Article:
Believe it or not, an overwhelming number of people on this planet suffer from some form of coulrophobia (the fear of clowns) or another. I’m not confident that anyone truly knows why these jolly and painted weirdos give us the creeps… they just do. That said, it should come as no surprise that clowns have been lurking around in horror movies for decades. Be it in the form of a doll, a child’s personification of evil, or just good ol’ fashioned serial-killing humans; the clowns of horror aren’t going anywhere anytime soon. That means it’s up to filmmakers to keep inventing interesting and creative ways to bring these characters to the forefront of their films. Enter the latest horror from the booming country of Indonesia – Badoet (pronounced ba-dut)
The film follows a group of students that stumbles across a potential explanation for the recent rash of child suicides and fatal accidents in their apartment complex. Every ill fated kiddo just so happens to be drawing pictures of the same clown before their untimely demise, and the students want answers. After a bit of research and a chance encounter with a psychic medium – the crew realizes that nothing is as it seems, and everyone is in danger.
Sure, it sounds a bit “out there”, but it really isn’t. The story is able to keep a steady pace throughout the duration of the film while adding layer upon layer of intrigue. I had a pretty solid idea or theory as to what was taking place, but I didn’t know why. Luckily, Badoet satisfies all questions that may arise. At least, it did for me. Nothing feels overly forced or heavy-handed in its delivery. This is horror that feels authentic, if not slightly familiar. Part of me wants to call it “traditional”, but it isn’t. Not always.
That’s what makes Badoet a special and rare breed in the horror scene of 2015 – It’s surprisingly well balanced. There are times when the clown’s placement in a scene feels like something out of a classic slasher film, but then it’s coupled with a sort of supernatural atmosphere that gives it another vibe altogether. There isn’t an abundance of blood or gore, but the violence that does happen is the type of stuff that most filmmakers would shy away from. Badoet pulls no punches, and it’s an infinitely better film for it. While it’s certainly trying several different things, it commits to all of them, and that’s impressive.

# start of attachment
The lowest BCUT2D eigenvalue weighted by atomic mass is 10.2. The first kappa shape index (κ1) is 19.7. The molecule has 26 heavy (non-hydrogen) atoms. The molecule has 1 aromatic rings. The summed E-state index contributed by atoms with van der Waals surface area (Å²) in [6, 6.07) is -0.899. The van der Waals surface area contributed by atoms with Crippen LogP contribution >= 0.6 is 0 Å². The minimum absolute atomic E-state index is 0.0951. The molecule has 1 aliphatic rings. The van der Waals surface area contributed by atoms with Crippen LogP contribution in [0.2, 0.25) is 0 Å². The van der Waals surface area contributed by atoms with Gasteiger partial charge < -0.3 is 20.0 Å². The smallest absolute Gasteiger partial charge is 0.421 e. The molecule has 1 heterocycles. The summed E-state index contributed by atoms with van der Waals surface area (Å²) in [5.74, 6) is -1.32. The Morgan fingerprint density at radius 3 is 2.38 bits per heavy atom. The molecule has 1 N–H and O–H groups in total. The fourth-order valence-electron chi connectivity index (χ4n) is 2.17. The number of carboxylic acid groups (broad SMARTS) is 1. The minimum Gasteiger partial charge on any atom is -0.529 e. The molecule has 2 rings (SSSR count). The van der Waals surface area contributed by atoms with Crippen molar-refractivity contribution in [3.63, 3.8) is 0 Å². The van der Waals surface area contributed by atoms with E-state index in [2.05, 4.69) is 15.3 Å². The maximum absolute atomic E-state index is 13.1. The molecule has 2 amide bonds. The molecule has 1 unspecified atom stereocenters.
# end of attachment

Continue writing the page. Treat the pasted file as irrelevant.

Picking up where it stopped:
The visuals are crisp and the sound is tight. There’s something very photogenic about this particular region of the world. Its scenery has a type of natural grit that comes across quite well on camera, and in Badoet, that beauty is coupled with an electronic complextro-esque soundtrack that serves as one of the highlights of the film. Sure, it can be a tad out of place every once in a while, but that’s easy to forgive when it’s so damn juicy. Most of the time – it fits like a glove and lends a very modern touch to some of the film’s more traditional horror elements. And you know I love that.
Badoet is a horror film for people that love horror films. It has imperfections and some (minimal) budgetary constraints, but the positives far outweigh the negatives. It’s atmospheric, has solid jump scares, taboo violence, and a story that is intriguing from open to close. There’s a lot to like here. I’ve seen a whole bunch of clowns in horror this year, but I think Badoet serves up the most varied, yet well-balanced clown tale that we’ve seen in years. You’re going to want to check this one out as soon as it’s available.
So when can you see it? We can’t answer that one right now. Foreign distribution in the U.S. is tough, but you can absolutely show your support by tweeting @AwiSuryadi and @DanielTopan on Twitter if you want to see this one stateside. Rest assured – we at Modern Horrors are doing our part to bring films such as this to fine folks such as yourselves – so stay tuned.
Badoet serves up the most varied, yet well-balanced clown tale that we’ve seen in years. You’re going to want to check this one out as soon as it’s available.